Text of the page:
Preparing for Reading

Preparation for reading has been defined as the point where a person is ready to learn to read and the time that a person goes from being a non-reader to the reader. As your child grows, it’s time to look out for the signs of readiness to measure when introducing the actual teaching of the alphabets. Generally, children can start recognizing the alphabets at the age of 4, and you can slowly start introducing the different Arabic letters. If your child retains the symbol and sound over the next few days, enter a new letter. However, if your child is unable to do so, do not get impatient and give him a little more time.

Learn how to read Quranic Arabic steps:

1- Multi-Sensory Teaching

When you feel that your child is able to recognize the alphabets and keep letter-sound correspondence, you can start actively teaching the Qur’anic alphabet using multisensory means. For example, making sandpaper Arabic letters for tactile tracing is a great idea. You can make the letters in their full form, and the half-form of the letter acquires when joining with other letters. Another idea is to make flash cards objects that start with this sound. If you want to teach Arabic at the same time, use corresponding Arabic vocabulary objects (like Jamal (camel) for the Jeem letter). However, if this is something you can not do, make flashcards of the objects in the child’s mother tongue to serve as a visual cue to remember the sound of the letter. Arabic letter inserts puzzles are widely available and can also be used. Make fun worksheets to color, cut and paste, or mazes can add to the fun as well. Also, make fun games like memory game or a snap with vocabulary and letter cards to strengthen as well.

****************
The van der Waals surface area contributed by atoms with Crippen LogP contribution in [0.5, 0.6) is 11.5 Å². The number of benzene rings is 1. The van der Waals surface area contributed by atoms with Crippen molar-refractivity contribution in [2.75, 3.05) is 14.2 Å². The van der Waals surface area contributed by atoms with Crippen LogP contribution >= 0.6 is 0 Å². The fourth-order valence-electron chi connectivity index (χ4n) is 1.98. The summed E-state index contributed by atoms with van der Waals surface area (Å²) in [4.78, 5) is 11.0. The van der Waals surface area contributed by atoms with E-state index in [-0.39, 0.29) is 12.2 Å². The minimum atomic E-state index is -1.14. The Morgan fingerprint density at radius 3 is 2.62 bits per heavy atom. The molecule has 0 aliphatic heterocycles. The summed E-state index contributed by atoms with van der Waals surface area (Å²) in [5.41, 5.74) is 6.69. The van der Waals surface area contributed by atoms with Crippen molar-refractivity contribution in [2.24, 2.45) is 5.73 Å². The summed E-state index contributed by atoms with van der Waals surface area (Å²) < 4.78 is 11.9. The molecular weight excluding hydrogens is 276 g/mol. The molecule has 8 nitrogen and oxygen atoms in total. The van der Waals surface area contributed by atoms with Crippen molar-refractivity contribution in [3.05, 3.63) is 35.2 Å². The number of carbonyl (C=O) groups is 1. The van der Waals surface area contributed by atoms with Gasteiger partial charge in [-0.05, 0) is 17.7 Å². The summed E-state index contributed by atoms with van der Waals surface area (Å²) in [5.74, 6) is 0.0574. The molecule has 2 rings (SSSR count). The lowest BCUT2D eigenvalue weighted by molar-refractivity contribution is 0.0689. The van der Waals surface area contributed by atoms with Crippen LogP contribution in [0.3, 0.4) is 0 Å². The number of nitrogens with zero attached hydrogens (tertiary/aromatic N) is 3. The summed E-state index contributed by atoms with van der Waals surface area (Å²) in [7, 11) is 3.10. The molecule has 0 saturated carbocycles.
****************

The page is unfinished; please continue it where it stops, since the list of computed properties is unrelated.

2- Use of Qaida

The basic Qaida widely available in the market are an excellent base to use for planning lessons. However, keeping in mind your child’s learning style (visual, auditory or kinesthetic) and then come up with ideas to make learning fun and interesting.

3- Activity-based learning